Words Can be Harmful
While freedom of expression should always be sacrosanct, it is important to recognize some words are harmful.
But the reason words can be harmful is not their meaning, but their lack of meaning. Words are a communication tool, a symbolic system to represent complex ideas in a concise and clear way, words that for whatever reason do not have a minimally clear and well defined meaning become harmful as everyone (the speaker and the listener or anyone else for that matter) can attach whatever semantics they find convenient at any given time.
Often even the same individual can attach clearly inconsistent and contradictory meanings to the same word!
So this class of words, instead of aiding communication and clear thinking have become huge obstacles to it by muddling the minds and the discourse of people.
The reason this words should be avoided is not because their meaning could be dangerous, but because for all practical purposes they have become devoid of any real meaning and undermine the use of language to aid communication, debate and thought.
Here are some examples of harmful words that are worse than useless:
In many cases this words did originally have a clear and useful meaning, but over the years so many people have attached so many different and completely incompatible meanings as to make the addition of any of them to a sentence often make the sentence impossible to decipher with certainty (and often allowing the reader to interpret it in any way they find convenient, destroying any chance for communication.)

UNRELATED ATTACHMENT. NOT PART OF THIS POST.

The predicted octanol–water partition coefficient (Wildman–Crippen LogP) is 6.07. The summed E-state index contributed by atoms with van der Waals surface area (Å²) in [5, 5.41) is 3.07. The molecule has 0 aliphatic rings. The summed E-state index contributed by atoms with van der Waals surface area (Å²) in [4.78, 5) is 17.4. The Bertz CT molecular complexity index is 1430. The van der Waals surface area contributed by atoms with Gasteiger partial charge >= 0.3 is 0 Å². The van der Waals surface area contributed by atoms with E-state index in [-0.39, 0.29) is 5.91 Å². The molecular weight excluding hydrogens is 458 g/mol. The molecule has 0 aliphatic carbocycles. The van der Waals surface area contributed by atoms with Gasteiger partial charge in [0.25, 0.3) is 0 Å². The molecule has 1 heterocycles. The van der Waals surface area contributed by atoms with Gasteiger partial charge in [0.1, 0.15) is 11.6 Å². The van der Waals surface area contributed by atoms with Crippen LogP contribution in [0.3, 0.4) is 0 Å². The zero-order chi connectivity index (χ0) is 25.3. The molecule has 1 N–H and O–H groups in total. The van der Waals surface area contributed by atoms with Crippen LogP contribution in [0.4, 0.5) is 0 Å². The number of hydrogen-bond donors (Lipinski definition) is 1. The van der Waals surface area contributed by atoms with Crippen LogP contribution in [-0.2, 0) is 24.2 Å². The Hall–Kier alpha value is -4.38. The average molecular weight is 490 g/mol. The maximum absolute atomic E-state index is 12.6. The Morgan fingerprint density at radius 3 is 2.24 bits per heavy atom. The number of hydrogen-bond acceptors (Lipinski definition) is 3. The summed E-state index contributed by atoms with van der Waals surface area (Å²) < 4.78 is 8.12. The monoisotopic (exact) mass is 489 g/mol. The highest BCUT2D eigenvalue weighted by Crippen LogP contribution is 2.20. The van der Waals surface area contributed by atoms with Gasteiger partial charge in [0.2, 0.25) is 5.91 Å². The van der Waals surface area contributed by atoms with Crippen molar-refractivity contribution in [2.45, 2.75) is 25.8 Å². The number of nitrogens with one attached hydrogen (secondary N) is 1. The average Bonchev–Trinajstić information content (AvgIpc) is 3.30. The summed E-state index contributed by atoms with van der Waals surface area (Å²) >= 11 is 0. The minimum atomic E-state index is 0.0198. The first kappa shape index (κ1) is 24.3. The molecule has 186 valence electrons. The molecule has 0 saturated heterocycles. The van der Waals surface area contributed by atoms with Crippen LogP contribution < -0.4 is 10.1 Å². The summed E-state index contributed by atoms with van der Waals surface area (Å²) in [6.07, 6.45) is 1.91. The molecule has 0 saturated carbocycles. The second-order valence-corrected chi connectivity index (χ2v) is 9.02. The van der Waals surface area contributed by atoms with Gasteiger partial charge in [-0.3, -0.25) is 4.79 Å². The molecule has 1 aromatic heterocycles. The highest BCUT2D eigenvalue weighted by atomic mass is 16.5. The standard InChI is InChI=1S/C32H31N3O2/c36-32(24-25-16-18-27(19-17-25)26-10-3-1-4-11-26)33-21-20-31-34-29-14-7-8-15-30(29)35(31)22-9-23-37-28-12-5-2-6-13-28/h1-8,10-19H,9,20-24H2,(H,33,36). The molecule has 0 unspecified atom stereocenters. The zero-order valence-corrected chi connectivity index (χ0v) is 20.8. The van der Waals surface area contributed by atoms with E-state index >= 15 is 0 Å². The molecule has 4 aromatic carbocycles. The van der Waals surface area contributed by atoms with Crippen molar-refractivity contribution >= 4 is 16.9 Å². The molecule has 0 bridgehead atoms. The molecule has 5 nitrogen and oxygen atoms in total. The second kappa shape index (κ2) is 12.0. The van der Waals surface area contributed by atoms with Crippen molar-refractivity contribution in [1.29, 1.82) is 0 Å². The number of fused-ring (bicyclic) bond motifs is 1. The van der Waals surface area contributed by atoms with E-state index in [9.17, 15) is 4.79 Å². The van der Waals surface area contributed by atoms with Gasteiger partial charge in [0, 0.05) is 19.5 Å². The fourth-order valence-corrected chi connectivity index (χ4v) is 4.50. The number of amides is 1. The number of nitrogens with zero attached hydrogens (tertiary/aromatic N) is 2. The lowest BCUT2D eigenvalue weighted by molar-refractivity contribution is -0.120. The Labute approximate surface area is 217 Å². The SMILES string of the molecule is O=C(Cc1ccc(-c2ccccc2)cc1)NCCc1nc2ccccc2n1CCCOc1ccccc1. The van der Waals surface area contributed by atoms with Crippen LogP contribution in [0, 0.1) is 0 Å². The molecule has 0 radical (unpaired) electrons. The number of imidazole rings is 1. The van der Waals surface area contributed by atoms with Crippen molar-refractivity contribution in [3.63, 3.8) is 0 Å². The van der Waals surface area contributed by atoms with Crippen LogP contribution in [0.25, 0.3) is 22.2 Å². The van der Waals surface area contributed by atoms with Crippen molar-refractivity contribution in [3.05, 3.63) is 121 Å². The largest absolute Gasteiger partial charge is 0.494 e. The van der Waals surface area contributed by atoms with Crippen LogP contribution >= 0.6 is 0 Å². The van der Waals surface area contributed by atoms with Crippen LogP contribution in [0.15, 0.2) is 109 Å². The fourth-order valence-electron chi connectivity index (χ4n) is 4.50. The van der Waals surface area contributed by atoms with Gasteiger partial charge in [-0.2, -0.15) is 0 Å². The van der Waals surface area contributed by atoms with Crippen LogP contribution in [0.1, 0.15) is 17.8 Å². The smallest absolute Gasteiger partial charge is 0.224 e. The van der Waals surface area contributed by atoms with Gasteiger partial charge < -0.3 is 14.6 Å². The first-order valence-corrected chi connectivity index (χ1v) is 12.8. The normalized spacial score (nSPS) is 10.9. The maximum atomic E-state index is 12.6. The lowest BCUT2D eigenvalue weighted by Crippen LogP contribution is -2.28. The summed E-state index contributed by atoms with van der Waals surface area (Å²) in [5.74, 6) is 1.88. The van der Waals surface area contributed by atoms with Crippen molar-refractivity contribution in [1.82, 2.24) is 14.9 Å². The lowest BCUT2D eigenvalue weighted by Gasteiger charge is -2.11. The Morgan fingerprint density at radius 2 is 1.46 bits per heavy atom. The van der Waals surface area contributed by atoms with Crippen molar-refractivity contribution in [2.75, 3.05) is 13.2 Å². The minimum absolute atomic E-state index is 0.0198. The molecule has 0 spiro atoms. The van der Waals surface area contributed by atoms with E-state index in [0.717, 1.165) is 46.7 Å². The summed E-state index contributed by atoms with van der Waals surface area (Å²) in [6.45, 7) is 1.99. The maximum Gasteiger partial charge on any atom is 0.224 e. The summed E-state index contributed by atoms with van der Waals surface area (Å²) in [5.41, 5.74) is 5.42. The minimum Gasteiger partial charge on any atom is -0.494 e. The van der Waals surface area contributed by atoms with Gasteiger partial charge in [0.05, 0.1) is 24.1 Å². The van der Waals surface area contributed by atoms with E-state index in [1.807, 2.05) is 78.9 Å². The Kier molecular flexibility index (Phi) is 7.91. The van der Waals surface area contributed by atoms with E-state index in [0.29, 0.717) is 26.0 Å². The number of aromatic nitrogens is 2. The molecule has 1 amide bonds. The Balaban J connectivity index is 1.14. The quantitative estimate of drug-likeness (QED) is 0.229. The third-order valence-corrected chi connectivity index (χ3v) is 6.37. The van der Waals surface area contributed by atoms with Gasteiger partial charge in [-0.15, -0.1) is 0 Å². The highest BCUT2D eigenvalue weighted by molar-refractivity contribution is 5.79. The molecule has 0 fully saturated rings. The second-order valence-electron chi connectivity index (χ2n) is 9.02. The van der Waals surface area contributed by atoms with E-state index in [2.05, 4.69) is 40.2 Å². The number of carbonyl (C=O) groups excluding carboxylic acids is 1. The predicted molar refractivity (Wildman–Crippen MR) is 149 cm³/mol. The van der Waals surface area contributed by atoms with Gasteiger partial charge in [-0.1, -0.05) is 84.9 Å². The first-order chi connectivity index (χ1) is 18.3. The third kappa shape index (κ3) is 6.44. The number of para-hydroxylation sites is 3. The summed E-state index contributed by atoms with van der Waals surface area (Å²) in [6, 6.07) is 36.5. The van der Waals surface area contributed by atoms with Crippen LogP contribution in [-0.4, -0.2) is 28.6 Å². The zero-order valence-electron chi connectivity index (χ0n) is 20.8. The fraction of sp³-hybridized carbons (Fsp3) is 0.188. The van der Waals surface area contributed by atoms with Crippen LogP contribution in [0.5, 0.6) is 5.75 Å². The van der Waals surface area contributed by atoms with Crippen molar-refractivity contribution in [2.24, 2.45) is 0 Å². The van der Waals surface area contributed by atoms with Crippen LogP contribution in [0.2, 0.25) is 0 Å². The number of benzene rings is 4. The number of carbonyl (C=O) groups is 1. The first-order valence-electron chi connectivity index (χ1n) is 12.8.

All this concerns only apply to the use of this words in rational arguments, their use as part of art is of course perfectly acceptable as ambiguity and confusion are very important aspects of many artistic creations.
Also with care one could use them for example in historical descriptions, but with clearly defined context that avoid ambiguity (eg., use of ‘socialism’ in a discussion of the life and work of Karl Marx would be fine, its use when discussing how Marx’s ideas could be applied to our current world is pushing the word into dangerous territory, and the same is true for Object-Oriented and Alan Kay.)